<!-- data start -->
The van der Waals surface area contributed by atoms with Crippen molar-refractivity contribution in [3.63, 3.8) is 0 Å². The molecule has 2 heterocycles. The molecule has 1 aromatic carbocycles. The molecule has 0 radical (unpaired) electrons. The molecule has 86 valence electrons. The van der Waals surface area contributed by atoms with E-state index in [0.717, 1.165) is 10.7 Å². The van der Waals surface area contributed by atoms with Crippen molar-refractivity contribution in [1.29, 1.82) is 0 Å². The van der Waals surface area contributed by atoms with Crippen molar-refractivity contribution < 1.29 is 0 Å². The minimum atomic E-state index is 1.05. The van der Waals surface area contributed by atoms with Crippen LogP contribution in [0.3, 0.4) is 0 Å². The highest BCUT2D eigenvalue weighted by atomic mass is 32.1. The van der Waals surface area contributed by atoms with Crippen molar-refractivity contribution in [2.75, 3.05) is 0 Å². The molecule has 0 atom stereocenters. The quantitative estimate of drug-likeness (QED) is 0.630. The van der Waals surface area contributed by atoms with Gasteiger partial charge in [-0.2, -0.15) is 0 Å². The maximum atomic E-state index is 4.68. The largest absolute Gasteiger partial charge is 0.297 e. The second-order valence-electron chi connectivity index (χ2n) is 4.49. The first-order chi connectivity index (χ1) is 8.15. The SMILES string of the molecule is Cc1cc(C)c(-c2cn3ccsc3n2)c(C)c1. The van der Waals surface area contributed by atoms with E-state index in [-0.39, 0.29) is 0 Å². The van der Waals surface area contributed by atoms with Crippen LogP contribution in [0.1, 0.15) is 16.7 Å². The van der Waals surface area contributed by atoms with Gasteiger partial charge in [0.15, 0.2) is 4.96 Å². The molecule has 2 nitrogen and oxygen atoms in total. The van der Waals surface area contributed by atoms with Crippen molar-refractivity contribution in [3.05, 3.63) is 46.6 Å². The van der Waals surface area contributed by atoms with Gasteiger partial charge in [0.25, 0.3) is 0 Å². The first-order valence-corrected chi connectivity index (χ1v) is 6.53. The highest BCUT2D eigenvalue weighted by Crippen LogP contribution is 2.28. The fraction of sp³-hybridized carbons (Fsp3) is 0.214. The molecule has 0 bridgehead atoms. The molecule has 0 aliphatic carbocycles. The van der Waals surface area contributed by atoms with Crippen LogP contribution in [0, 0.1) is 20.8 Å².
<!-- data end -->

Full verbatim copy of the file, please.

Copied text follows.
The van der Waals surface area contributed by atoms with Crippen molar-refractivity contribution in [3.63, 3.8) is 0 Å². The molecule has 2 heterocycles. The molecule has 1 aromatic carbocycles. The molecule has 0 radical (unpaired) electrons. The molecule has 86 valence electrons. The van der Waals surface area contributed by atoms with E-state index in [0.717, 1.165) is 10.7 Å². The van der Waals surface area contributed by atoms with Crippen molar-refractivity contribution in [1.29, 1.82) is 0 Å². The van der Waals surface area contributed by atoms with Crippen molar-refractivity contribution < 1.29 is 0 Å². The minimum atomic E-state index is 1.05. The van der Waals surface area contributed by atoms with Crippen LogP contribution in [0.3, 0.4) is 0 Å². The highest BCUT2D eigenvalue weighted by atomic mass is 32.1. The van der Waals surface area contributed by atoms with Crippen molar-refractivity contribution in [2.75, 3.05) is 0 Å². The molecule has 0 atom stereocenters. The quantitative estimate of drug-likeness (QED) is 0.630. The van der Waals surface area contributed by atoms with Gasteiger partial charge in [-0.2, -0.15) is 0 Å². The maximum atomic E-state index is 4.68. The largest absolute Gasteiger partial charge is 0.297 e. The second-order valence-electron chi connectivity index (χ2n) is 4.49. The first-order chi connectivity index (χ1) is 8.15. The SMILES string of the molecule is Cc1cc(C)c(-c2cn3ccsc3n2)c(C)c1. The van der Waals surface area contributed by atoms with E-state index in [-0.39, 0.29) is 0 Å². The van der Waals surface area contributed by atoms with Crippen LogP contribution in [0.1, 0.15) is 16.7 Å². The van der Waals surface area contributed by atoms with Gasteiger partial charge in [0.15, 0.2) is 4.96 Å². The molecule has 2 nitrogen and oxygen atoms in total. The van der Waals surface area contributed by atoms with Crippen molar-refractivity contribution in [3.05, 3.63) is 46.6 Å². The van der Waals surface area contributed by atoms with Gasteiger partial charge in [0.25, 0.3) is 0 Å². The first-order valence-corrected chi connectivity index (χ1v) is 6.53. The highest BCUT2D eigenvalue weighted by Crippen LogP contribution is 2.28. The fraction of sp³-hybridized carbons (Fsp3) is 0.214. The molecule has 0 bridgehead atoms. The molecule has 0 aliphatic carbocycles. The van der Waals surface area contributed by atoms with Crippen LogP contribution in [0, 0.1) is 20.8 Å².